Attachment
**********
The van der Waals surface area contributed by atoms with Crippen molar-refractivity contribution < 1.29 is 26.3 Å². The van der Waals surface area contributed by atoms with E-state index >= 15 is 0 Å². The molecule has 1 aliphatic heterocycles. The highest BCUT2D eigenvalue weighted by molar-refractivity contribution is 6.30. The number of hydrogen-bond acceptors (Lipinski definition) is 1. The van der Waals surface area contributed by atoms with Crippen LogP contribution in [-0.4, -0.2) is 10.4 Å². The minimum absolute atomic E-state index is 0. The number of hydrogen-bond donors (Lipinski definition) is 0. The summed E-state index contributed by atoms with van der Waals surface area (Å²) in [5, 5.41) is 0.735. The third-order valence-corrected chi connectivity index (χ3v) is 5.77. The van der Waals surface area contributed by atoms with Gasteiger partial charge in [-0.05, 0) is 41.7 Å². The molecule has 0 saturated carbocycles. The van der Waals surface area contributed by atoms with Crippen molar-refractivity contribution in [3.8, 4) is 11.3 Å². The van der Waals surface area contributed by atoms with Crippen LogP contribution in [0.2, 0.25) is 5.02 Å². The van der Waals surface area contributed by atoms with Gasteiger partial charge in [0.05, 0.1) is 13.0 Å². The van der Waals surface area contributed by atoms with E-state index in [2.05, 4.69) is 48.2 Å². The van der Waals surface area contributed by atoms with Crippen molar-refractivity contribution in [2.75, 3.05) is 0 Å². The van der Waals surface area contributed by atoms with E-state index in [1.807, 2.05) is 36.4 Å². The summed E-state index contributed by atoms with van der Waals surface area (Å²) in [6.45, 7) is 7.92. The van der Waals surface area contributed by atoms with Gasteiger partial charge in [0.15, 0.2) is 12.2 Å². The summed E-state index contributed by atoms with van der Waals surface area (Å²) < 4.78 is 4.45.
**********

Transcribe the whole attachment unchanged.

The van der Waals surface area contributed by atoms with Crippen molar-refractivity contribution < 1.29 is 26.3 Å². The van der Waals surface area contributed by atoms with E-state index >= 15 is 0 Å². The molecule has 1 aliphatic heterocycles. The highest BCUT2D eigenvalue weighted by molar-refractivity contribution is 6.30. The number of hydrogen-bond acceptors (Lipinski definition) is 1. The van der Waals surface area contributed by atoms with Crippen LogP contribution in [-0.4, -0.2) is 10.4 Å². The minimum absolute atomic E-state index is 0. The number of hydrogen-bond donors (Lipinski definition) is 0. The summed E-state index contributed by atoms with van der Waals surface area (Å²) in [5, 5.41) is 0.735. The third-order valence-corrected chi connectivity index (χ3v) is 5.77. The van der Waals surface area contributed by atoms with Gasteiger partial charge in [-0.05, 0) is 41.7 Å². The molecule has 0 saturated carbocycles. The van der Waals surface area contributed by atoms with Crippen molar-refractivity contribution in [3.8, 4) is 11.3 Å². The van der Waals surface area contributed by atoms with Crippen LogP contribution in [0.2, 0.25) is 5.02 Å². The van der Waals surface area contributed by atoms with Gasteiger partial charge in [0.05, 0.1) is 13.0 Å². The van der Waals surface area contributed by atoms with E-state index in [2.05, 4.69) is 48.2 Å². The van der Waals surface area contributed by atoms with Crippen molar-refractivity contribution in [2.75, 3.05) is 0 Å². The van der Waals surface area contributed by atoms with E-state index in [1.807, 2.05) is 36.4 Å². The summed E-state index contributed by atoms with van der Waals surface area (Å²) in [6.45, 7) is 7.92. The van der Waals surface area contributed by atoms with Gasteiger partial charge in [0.15, 0.2) is 12.2 Å². The summed E-state index contributed by atoms with van der Waals surface area (Å²) < 4.78 is 4.45.